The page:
To exile every dog they send —
Unless some friend will pay his poll.

By all that’s good, the rascals meant
Betwixt us two to breed a strife,
And drive you into punishment,
Or bribe your friend to take your life.

But, Jowler, don’t you be alarmed!
If politicians do neglect you,
Confound your tax! you shan’t be harmed,
I know your worth, and I’ll protect you!

But taxes, by the Constitution,
Convey the right to represent;
So dogs, by this same resolution,
Might just as well as men be sent.

Now, dogs and men, and voters hear,
That Jowler’s put in nomination
To go upon the coming year,
And aid in public legislation.

Jowler, beware of demagogues,
Keep clear of the minority;
Take care to smell of other dogs,
And vote with the majority.

Hornellsville Tribune (Hornellsville, New York) May 22, 1862

Euripides, Spartacus and the Middle Class

April 16, 2012


There are three classes of citizens. The first are rich, who are indolent and yet always crave more. The second are the poor, who have nothing, are full of envy, hate the rich, and are easily led by the demagogues. Between the two extremes lie those who make the state secure and uphold the laws.

— From Euripides’ “The Supplicant Women.”

Tucson Daily Citizen (Tucson, Arizona) Mar 17, 1944

Spartacus To The Gladiators

When William Allen White spoke at Chicago last week his present hearers were the members of that city’s Executives Club, but his remarks were addressed to the small business men of the entire country, who everywhere are figuratively on the Mareth Line, otherwise call the “little Maginot.” Despite his great distinction and national following, as a publicist, White is both the apotheosis and the Spartacus of the little business men — a big man who owns a relatively small newspaper published in a relatively small Kansas town. His views of matters in the large are therefore projections of things in the small.

Spartacus, as you know, was a Roman gladiator, who fought without benefit of union rules and without the protection of a grievance committee in the arena, and he later rallied the Roman slaves in a considerable rebellion, which finally was put down. So for analogic purposes we may compare the present time, in the concerns of the small businessman, with the rebellious phase of the Spartacus “Fighting Rome” movement.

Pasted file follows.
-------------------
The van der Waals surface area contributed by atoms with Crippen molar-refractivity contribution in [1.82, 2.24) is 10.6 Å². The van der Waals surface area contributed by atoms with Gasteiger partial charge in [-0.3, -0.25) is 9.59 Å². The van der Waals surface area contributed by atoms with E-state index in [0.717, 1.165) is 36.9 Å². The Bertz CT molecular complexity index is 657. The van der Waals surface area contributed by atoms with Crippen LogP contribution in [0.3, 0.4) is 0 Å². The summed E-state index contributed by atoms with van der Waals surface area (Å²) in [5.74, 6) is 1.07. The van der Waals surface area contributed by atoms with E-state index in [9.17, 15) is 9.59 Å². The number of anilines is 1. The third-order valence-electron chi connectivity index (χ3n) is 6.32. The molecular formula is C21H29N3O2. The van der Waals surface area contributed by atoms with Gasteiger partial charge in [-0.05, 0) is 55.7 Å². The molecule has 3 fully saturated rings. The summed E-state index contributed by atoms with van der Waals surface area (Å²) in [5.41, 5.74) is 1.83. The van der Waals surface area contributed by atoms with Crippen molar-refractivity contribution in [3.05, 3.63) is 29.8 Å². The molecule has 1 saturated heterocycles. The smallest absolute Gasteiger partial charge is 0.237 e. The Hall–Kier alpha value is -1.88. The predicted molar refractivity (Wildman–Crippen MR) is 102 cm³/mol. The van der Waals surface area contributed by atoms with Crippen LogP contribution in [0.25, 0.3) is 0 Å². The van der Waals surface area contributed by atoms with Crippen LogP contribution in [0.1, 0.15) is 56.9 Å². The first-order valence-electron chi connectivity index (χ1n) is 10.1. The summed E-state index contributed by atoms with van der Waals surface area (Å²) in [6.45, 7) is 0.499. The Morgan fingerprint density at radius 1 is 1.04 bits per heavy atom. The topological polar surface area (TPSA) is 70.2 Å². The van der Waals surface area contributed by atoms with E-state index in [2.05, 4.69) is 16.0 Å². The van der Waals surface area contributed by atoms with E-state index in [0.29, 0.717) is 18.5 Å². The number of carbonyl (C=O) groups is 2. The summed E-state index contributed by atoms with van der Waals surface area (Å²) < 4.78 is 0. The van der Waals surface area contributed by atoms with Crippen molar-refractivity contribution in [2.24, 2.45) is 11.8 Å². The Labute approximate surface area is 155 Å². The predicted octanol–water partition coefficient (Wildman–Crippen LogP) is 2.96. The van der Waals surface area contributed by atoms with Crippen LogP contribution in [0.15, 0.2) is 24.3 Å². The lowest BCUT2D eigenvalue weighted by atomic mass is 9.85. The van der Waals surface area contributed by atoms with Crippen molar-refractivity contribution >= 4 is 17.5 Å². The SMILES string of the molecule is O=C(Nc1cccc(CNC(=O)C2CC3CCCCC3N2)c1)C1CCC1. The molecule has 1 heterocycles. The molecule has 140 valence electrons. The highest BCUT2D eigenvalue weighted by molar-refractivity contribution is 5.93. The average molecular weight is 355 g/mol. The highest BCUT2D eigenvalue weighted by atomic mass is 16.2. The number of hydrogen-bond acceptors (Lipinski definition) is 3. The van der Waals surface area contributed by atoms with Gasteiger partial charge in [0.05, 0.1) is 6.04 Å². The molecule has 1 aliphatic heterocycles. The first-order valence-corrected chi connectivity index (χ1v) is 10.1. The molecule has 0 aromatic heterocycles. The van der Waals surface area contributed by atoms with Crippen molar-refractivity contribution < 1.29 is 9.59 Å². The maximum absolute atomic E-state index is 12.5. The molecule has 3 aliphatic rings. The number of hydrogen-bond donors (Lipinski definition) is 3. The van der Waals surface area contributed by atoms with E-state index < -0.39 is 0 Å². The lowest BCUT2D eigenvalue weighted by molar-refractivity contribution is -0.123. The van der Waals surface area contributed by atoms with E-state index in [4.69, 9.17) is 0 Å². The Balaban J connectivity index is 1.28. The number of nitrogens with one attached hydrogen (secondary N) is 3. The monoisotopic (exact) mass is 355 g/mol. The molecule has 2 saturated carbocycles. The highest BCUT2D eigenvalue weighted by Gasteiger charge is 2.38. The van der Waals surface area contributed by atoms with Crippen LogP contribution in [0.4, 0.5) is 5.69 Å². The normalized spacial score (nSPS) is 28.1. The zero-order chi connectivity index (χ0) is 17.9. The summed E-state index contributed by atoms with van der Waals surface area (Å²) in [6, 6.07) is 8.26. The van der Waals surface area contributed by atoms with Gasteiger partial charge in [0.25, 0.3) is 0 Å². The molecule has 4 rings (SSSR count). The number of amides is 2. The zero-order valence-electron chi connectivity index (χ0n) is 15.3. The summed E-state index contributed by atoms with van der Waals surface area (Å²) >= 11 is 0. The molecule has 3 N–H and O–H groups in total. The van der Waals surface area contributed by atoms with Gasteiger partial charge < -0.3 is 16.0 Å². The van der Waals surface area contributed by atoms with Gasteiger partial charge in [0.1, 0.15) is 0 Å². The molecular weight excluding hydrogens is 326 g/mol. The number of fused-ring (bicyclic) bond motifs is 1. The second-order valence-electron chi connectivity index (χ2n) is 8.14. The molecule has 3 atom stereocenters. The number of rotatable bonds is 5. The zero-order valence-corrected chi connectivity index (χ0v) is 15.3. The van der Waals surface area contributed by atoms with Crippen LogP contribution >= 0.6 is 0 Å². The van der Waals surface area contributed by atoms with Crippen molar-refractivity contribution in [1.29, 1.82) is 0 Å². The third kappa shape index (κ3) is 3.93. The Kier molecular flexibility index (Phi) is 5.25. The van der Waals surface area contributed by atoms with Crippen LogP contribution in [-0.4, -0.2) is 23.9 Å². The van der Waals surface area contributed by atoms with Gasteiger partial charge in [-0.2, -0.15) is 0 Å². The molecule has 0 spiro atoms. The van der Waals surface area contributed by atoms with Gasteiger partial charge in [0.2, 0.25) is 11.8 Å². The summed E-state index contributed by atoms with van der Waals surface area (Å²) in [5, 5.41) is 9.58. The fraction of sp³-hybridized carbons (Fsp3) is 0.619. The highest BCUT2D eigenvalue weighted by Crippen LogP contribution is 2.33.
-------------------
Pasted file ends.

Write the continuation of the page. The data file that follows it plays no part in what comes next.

“The little guy,” said Spartacus White, “has always been battling with the encroachments of power. He struggled with insatiable power in the Roman Empire. He fought with the power of an ignorant and corrupt religion in the Middle Ages. It was this poor little middle-class guy who has overthrown embattled kings and routed feudal barons .  .  .  Time and again in human history we little guys have won our battles.”

As Spartacus the Roman said, “Ye do well to call me chief.”

But the little guy is not out of the woods and he probably never will be able to remit the price of liberty (including the liberty of initiative in enterprise), which is eternal vigilance. The immediate prospect is threatening. Said the embattled sage of Emporia:

“I see on every hand, whether I look toward the totalitarianism of Europe, whether I look toward the establishment of a real economic democracy in America, or whether I look toward the concentration of gigantic power in the minds of the men who are not owners, but who have absolute control — I say, wherever I look about me, I see real danger of extinction for the owner-executive. I don’t see how he can survive in this machine age. Yet if we are to live as a free and happy nation, we little fellows, you and I, must some way survive.”

Spartacus White’s reconstruction of the battle is historically correct. It is as clear as that of Gettysburg, the field of which is virtually a memorial map. There is no grand strategy for the future, for “the little guy does not know where he is going — he steps out in the dark.” His touchstone in all ages has been his native wit, sharpened by the instinct of survival and perseverance, and in the present exigencies Spartacus White in closing adjures and encourages him to “brace up, pull your vest down, and show your collar button even if it is brass.”

Tucson Daily Citizen (Tucson, Arizona) Mar 26, 1943